Panel Seeks to Safeguard Biological Research

A federal panel met this week in a Washington, D.C., suburb to discuss safeguards to keep biological research of out of terrorists' hands. The goal is to avoid slowing down progress without creating new tools for terror.

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This is WEEKEND EDITION from NPR News. I'm Scott Simon.

Coming up, hungry is as hungry does at a buffet in Robertsdale, Alabama.

But first, a new federal panel met this week. Its mission is to find ways to keep critical biological research out of the hands of terrorists, and that could mean unfamiliar restrictions for scientists. NPR's Joe Palca has more.

JOE PALCA reporting:

It's now possible to create large pieces of DNA in the laboratory. Geneticist J. Craig Venter plans to use that capability to make new synthetic organisms. He hopes those organisms will be able to do wonderful things like remove carbon dioxide from the air or replace fossil fuels. But Venter realizes these new synthetic tools can also be used to make dangerous organisms like deadly viruses.

Dr. J. CRAIG VENTER (Geneticist): Any sequence viral genome can be made today, and if we don't treat that as a scientific fact, we're making a grave error.

PALCA: Venter was one of the scientists testifying at the newly formed National Science Advisory Board for Biosecurity. It met for the first time this week in a Washington suburb. Venter argues that, for the most part, the new research won't be helpful to terrorists, and shouldn't be restricted or kept secret.

Dr. VENTER: I think it's important to keep in mind, though, that the DNA from a large number of species, such as Ebola and smallpox, is not infective on its own, and just having a genome won't buy anybody anything.

PALCA: But there are times when research intended to help find cures for infectious diseases could also help terrorists make a bioweapon. The new panel must consider whether the benefits of publishing such a paper are outweighed by the risks it might pose to national security. Michael Osterholm is a member of the new board. Osterholm is a professor of public health at the University of Minnesota. He says the board faces a difficult balancing act.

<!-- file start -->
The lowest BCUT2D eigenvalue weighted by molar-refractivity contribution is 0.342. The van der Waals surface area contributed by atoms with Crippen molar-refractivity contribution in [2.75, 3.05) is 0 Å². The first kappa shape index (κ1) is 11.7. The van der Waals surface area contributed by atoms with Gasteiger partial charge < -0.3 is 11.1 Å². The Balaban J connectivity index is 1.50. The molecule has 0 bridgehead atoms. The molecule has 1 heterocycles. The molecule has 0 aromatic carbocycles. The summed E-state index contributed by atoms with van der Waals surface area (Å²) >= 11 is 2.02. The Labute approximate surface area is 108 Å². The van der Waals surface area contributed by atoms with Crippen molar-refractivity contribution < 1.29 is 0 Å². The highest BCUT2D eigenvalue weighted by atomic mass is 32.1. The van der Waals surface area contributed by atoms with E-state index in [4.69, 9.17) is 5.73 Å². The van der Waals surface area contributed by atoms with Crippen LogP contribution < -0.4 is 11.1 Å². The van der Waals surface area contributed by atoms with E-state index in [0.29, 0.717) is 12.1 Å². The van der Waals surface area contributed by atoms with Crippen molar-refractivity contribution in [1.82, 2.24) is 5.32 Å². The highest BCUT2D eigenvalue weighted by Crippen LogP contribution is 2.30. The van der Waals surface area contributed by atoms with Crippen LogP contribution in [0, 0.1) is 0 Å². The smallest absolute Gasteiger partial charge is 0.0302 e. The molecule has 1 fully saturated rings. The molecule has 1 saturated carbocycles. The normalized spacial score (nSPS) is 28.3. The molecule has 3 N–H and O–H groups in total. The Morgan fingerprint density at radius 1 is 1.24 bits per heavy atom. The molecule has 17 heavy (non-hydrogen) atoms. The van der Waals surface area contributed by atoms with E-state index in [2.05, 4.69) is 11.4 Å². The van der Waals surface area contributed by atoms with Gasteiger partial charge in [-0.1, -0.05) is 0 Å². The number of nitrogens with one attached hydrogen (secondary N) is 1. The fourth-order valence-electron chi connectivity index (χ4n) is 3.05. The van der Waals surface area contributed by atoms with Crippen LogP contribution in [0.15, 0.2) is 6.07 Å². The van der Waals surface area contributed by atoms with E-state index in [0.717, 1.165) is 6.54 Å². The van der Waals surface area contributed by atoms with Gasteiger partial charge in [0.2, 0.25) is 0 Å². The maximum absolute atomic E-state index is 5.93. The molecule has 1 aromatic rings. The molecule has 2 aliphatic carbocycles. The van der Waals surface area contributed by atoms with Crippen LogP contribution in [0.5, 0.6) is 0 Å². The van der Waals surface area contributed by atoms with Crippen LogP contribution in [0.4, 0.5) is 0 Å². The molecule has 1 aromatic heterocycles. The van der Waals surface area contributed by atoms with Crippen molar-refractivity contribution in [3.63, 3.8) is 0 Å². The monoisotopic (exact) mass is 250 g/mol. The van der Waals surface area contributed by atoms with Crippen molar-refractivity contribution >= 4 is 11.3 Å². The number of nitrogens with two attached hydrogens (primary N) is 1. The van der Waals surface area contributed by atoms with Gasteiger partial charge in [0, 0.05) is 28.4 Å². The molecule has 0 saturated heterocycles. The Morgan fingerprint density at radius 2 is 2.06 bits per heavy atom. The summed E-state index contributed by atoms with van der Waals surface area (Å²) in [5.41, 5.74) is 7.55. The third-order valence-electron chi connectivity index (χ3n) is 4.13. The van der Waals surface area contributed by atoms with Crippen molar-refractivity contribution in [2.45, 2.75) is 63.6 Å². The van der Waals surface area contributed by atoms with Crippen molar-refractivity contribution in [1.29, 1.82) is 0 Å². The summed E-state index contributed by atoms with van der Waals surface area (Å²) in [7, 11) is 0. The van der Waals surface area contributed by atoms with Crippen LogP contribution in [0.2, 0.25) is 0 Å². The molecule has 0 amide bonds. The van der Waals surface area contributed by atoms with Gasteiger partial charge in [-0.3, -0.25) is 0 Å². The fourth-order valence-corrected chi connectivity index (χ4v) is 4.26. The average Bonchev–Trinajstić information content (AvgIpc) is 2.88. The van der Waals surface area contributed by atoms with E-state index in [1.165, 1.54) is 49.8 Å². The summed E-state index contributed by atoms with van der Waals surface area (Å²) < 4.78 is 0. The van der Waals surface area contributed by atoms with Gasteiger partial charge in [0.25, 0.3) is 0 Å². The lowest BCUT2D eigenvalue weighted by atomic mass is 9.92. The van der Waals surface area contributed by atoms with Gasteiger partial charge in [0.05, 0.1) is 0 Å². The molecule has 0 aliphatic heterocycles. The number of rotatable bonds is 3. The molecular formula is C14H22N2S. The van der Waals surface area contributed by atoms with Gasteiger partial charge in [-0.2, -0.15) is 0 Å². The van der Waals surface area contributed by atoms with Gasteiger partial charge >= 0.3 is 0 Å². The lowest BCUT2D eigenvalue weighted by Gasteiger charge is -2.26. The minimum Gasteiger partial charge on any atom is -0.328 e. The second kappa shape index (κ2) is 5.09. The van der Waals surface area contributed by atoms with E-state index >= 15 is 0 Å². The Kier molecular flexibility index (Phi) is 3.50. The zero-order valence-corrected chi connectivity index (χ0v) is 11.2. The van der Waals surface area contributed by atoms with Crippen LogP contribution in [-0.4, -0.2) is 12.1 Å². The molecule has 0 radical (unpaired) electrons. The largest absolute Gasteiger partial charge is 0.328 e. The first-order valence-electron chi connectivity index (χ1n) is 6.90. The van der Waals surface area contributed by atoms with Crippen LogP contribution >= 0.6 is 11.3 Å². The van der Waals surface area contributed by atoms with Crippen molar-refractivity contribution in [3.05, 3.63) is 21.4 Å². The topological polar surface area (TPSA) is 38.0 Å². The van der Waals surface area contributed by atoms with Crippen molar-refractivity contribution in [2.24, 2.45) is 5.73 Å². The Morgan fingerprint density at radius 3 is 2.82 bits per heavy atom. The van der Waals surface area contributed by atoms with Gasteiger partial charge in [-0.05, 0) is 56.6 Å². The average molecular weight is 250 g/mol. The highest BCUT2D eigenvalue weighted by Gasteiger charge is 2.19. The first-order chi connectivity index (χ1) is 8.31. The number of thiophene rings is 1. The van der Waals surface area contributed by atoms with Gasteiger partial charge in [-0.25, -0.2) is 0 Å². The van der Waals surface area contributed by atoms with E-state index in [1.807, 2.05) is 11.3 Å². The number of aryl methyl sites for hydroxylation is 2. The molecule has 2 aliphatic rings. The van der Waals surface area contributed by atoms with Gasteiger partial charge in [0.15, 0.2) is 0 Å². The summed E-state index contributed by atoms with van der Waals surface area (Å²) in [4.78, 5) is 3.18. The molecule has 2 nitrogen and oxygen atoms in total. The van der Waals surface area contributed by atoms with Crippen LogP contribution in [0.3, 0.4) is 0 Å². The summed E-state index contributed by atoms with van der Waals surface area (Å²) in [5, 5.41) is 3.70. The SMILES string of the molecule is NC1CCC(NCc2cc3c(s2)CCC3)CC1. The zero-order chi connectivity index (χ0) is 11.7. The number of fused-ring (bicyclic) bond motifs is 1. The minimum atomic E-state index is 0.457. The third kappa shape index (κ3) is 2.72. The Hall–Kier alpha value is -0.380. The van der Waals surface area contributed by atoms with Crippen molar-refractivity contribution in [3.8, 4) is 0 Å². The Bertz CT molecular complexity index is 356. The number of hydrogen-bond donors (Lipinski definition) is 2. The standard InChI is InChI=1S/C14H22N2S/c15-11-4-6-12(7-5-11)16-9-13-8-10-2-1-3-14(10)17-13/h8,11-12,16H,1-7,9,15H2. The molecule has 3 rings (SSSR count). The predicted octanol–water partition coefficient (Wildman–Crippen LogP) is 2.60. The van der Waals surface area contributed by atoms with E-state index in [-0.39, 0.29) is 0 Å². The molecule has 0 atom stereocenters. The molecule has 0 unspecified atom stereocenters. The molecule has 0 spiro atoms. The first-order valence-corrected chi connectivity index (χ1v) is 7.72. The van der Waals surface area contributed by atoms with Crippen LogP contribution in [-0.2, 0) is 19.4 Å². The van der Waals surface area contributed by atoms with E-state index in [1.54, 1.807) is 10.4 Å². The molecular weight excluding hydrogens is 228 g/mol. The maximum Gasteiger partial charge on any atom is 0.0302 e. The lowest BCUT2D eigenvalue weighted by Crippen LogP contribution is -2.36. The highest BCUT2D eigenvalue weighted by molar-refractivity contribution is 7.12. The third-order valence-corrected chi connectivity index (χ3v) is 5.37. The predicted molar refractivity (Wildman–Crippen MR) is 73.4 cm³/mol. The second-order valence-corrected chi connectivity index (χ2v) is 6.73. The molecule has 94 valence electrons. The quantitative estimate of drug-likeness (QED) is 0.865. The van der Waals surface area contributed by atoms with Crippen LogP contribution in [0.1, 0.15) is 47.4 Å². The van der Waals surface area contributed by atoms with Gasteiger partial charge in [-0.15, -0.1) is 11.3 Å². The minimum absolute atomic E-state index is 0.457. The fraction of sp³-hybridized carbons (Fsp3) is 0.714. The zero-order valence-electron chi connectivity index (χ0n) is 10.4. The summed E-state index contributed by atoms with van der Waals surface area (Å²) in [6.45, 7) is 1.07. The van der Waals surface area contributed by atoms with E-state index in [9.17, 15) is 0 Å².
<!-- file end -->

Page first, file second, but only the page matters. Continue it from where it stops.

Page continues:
Professor MICHAEL OSTERHOLM (University of Minnesota): I like to liken it to the idea of surfing at Maui where it's 60-foot waves. If you're too far forward, you're dead. If you're too far back, you're dead. But if you're right on top of the wave, it's a hell of a ride. And I think our job is going to be riding that wave to basically figure out how to not slow down progress in taking on the world of microbes, but at the same time not providing opportunities for someone to create great harm from those explosion of tools that we're creating today with our microbes.

PALCA: Hanging over the panel was a real example of those dilemmas that arose just this week. A paper appeared in The Proceedings of the National Academy of Sciences that described how the nation's milk supply could be poisoned using a biological toxin. The paper suggested ways to mitigate the threat, but it also gave details about how such an attack could be carried out. Harvard's Barry Bloom was in charge of picking the scientists who reviewed the paper.

Dr. BARRY BLOOM (Harvard University): Each reviewer was asked whether they thought it was a security threat or not, and this paper didn't slip in because that was not a concern of the scientists involved. They all thought about it, and none of them thought this gave away anything that the terrorists didn't already think about.

PALCA: But the Department of Health and Human Services disagreed and tried to stop publication. The new biosecurity panel could propose rules that would give federal agencies the power to quash papers they deem to be threats. Whatever the panel does, it will be done in the open. Harvard's Dennis Kasper is the panel chairman.

Mr. DENNIS KASPER (Harvard University): This isn't some closed biosecurity group meeting cloistered away in a corner. We have an open forum. We have active discussion with the public. We want to be able to come up with recommendations that the public will know how they have been derived and that they'll be comfortable living with.

PALCA: But it's also just an advisory panel. Rajeev Venkayya is director for biological and chemical defense at the White House Homeland Security Council.

Mr. RAJEEV VENKAYYA (Homeland Security Council): While I think many people breathed a sigh of relief that the US government did not come out with an overreaching, draconian approach to biosecurity, no one should go to sleep thinking that the US government has stopped thinking about this.

PALCA: Venkayya says it's an issue that everyone involved in biological research should be thinking about. Joe Palca, NPR News, Washington.

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